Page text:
As pretty as the snowy landscape can be, I'm feeling rather color-deprived, but I've found that poring over last summer's garden photos is a good antidote for this. During the gardening season I didn't find much time to work on posts, and many of the thoughts and photos I wanted to share were "piled on the shelf". Now, with the cold temperatures confining me to indoor activities, I'm finally sifting through them.
The Abutilon combined nicely with the white wax begonia.....
......and the pretty variegated Vinca, but the Coleus is a bit too red I think,
.......even though it's a really lovely one.
Overall though, I was pleased with this container.
The brown glazed pot behind Jasmine (what's a post without a kitty picture?) was one of my favorites with that pretty yellow Calibrachoa, a Vancouver Centennial geranium (variegated leaves and red flowers) that I over-wintered from the previous year, the lovely dark-leaved Purple Knight (Alternathera), and Nemesia 'Sunsatia Mango'.
Unfortunately the calibrochoa died in July, probably due to wet feet. They don't like that! Happily, the other calibrochoas I grew all did very well.
I tried Monkey Flower (Mimulus) for the first time this past year....
......combined with a smaller cultivar of licorice plant (Helichrysum Silver Mist)....hoping the small licorice wouldn't take over like the big one,..........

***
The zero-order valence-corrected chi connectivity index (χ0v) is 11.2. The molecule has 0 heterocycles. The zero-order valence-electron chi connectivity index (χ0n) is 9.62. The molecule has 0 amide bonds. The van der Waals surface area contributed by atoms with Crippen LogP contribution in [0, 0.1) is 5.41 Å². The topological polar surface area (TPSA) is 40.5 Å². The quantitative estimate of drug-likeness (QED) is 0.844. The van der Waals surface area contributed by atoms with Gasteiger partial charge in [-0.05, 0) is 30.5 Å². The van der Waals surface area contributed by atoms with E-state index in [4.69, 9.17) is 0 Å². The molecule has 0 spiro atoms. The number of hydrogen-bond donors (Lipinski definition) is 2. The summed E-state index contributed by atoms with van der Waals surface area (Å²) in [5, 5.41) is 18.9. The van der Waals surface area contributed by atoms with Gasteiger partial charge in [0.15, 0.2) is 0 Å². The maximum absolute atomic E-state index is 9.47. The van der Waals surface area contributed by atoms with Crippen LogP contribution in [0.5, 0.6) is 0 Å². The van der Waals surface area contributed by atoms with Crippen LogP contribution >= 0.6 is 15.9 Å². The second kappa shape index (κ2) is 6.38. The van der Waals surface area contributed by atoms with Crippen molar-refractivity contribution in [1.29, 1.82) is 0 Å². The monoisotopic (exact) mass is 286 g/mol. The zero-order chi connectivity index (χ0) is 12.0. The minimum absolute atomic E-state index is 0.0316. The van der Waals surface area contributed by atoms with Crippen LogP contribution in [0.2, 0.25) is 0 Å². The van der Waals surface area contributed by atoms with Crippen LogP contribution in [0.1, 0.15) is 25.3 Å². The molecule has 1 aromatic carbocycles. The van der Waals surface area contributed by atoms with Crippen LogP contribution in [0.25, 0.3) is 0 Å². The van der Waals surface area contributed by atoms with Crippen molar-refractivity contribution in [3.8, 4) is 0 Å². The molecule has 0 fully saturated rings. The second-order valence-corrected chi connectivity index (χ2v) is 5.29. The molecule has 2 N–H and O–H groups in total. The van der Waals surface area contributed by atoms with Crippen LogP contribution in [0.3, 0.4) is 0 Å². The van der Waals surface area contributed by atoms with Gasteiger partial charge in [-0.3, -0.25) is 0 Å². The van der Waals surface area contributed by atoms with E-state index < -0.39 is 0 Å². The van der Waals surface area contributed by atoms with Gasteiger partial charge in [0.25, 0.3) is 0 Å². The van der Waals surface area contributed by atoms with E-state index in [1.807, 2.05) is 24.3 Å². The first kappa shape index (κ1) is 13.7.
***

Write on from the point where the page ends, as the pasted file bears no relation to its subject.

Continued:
.....Iresine, another pretty dark-leaved filler, and a lovely pink Nemesia ('Sunsatia Rasberry').
The pretty pinkish red, dainty flowered plant in this container is Diascia 'Flying Colors Red'. This is another plant that blooms all summer. I also tried it in the garden and it did wonderfully well, continuing to bloom after several light frosts. I liked it with the white wax begonias and red coleus.
These double impatiens look like tiny roses. I love them, but I've had the worst luck with impatiens...both double and single, for the past 2 summers. The year before (and as long as I've been gardening here...that's 24 years) they grew beautifully in containers, window boxes and garden, but recently something has caused their leaves to yellow and fall off, and some of the plants to die. The rest just languish and look sick, while producing very few flowers. My Master Gardener friend, Marie, thinks it could be spider mites, and suggested I try dusting them with Sevin, which I did, but it was too late to save them at that point. So I'm still unsure of the cause. Has anyone else had similar problems with Impatiens?
Here are the singles shortly after planting. They never grew any bigger than this. You can see just a few leaves beginning to turn yellow. I like to combine them with English Ivy (or Vinca) and Dusty Miller. When they grow well this makes a pretty container.
........and remind me of the camelias my mother used to grow in Australia, which I can't plant in the garden here in our zone 5 NY climate.
Here's the 'Marimba' Ivy geranium and 'Marinka' Fuchsia...both over-wintered plants from the summer of 2006. I've also successfully rooted cuttings from the fuchsia and planted them in the garden.....taking them up in fall, and potting them to over-winter in the house.
It's funny that the names and colors of these two favorites are so similar. Both have been wonderful plants, and the hummingbirds love them!
Here's another calibrachoa, also a great plant for attracting the hummers.
This is one of the plants that's over-wintering in an upstairs bedroom. I showed a picture of it with a single bloom in the previous post.